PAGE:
… giving up the ego, force, arrogance, desire, anger, and the need to acquire, minus the “I”-ness, at peace, he is capable of being Brahman. II18.53II


Being the bliss of Brahman, he does not grieve nor desire. Remaining the same to all beings, devoted to Me, he gains the Supreme. II18.54II


Devoted to Me, he knows in truth what and who I am. Consequently, knowing this, he enters Me. II18.55II


Performing his actions always taking refuge in Me, he attains the Indestructible, Eternal Abode by My grace.  II18.56II


Mentally surrendering all actions in Me, having Me as the highest goal, with the yoga of discrimination, let your mind be fixed on Me always. II18.57II


With your mind fixed on Me, you will overcome all obstacles. Now, if you will not listen because of your ego, you will be destroyed. II18.58II


If, having taken refuge in your ego, you think ‘I will not fight’, this resolve of yours is in vain. Your nature impels you (to fight). II18.59II


Being securely bound by your own duty born of your nature, Kaunteya (Arjuna), you are helpless. Owing to the lack of discrimination, you will do that very duty that you do not wish to do. II18.60II


The Lord dwells in the hearts of all beings, Arjuna, whirling by Maaya all beings (as if) mounted on a machine. II18.61II

(Verbatim from Alladi Mahadeva Sastry)


Take refuge in Him alone, with your whole being, Bhaarata (Arjuna). Through His grace you will attain Supreme Peace and the Eternal Abode. II18.62II


I have imparted this knowledge to you which is more secret than any secret. Comprehend it fully and then act as you wish. II18.63II


Listen again to the most secret of all–My Supreme Word. Beloved as you are to Me, I will tell you what is good. II18.64II


With your mind fixed on Me, devoted to Me, offering to Me, bowing down to Me, you will come to Me alone. This truth I do promise you, for you are dear to Me. II18.65II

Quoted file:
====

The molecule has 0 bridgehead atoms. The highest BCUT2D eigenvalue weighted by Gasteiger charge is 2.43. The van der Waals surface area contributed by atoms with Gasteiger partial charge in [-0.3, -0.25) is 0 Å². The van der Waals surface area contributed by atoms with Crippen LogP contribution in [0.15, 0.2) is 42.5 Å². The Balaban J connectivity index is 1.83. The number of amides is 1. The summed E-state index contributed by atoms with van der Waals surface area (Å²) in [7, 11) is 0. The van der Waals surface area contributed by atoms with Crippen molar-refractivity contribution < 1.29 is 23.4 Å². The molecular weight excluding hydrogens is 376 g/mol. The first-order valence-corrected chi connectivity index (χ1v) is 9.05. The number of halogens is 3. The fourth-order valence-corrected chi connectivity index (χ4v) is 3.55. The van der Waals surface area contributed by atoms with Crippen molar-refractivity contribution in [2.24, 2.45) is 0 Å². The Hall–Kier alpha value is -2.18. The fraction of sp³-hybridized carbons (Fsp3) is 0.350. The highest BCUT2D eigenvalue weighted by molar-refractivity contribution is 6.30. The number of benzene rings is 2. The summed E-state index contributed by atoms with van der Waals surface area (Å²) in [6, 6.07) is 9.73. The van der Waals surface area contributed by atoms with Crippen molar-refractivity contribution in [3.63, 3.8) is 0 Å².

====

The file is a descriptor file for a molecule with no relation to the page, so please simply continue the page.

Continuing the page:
"Renouncing all works," take refuge in Me alone. I will liberate you from all your sins. Grieve not. II18.66II

(Quote from Alladi Mahadeva Sastry's translation of Adi Shankaracharya's Sankara Bhashya)


This (that I have taught you) should not be taught to one who is devoid of austerities or one who is not devoted; not to one who does not render service or one who does not want to listen; or one who doubts. II18.67II


He who teaches with supreme devotion this highest secret to My devotees, he will no doubt come to Me. II18.68II


There is none among men who does dearer service than him, nor any man on earth dearer to Me than him. II18.69II


He who studies this spiritual dialogue of ours that is conducive to virtue worships Me in the form of knowledge. Such is My conviction. II18.70II


He who listens to it with faith and without doubt, even he, freed from evil, will rise to the worlds which the virtuous attain through righteous deeds. II18.71II

(Closely verbatim to Purohit Swami)


Partha (Arjuna), you have listened with a single-pointed mind. Dhananjaya (Arjuna), has your strong delusion born of ignorance been dispelled? II18.72II


Arjuna speaks:

Achyutha (Sri Krishna), my delusion has been destroyed and my memory regained by Your grace. I stand firm, free from doubt. I will follow Your word. II18.73II


Sanjaya speaks:

Thus I have heard this wonderful and unique dialogue between Krishna and Arjuna that makes my hair stand on end. II18.74II


Through the grace of Vyasa (author of the Mahabharata in which the Bhagavad Gita is expounded) I have heard this supreme and most secret yoga direct from Krishna, the Lord of Yoga, Himself declaring it. II18.75II

(Verbatim from Alladi Mahadeva Sastry)


King (referring to the blind King Dhritarashtra), by remembering and repeating this wonderful and pious dialogue of Keshava (Sri Krishna) and Arjuna, I rejoice again and again. II18.76II


King, repeatedly recollecting that extraordinary form (The Cosmic Form) of Hari (Sri Krishna), I am wonder-struck and rejoice again and again. II18.77II


Where Sri Krishna, the Lord of Wisdom is, where the great archer Partha (Arjuna) is, prosperity, victory, happiness, and statesmanship are established. This is my conviction. II18.78II


Concluding verse:

Om! Such is the Truth in the Bhagavad Gita and the Upanishads. This is the knowledge of Supreme Consciousness. It is a scripture of union; a dialogue between Sri Krishna (the teacher) and Arjuna (the student). The eighteenth discourse ends, titled “Yoga of Liberation through Renunciation–Moksha Sannyaasa Yoga”.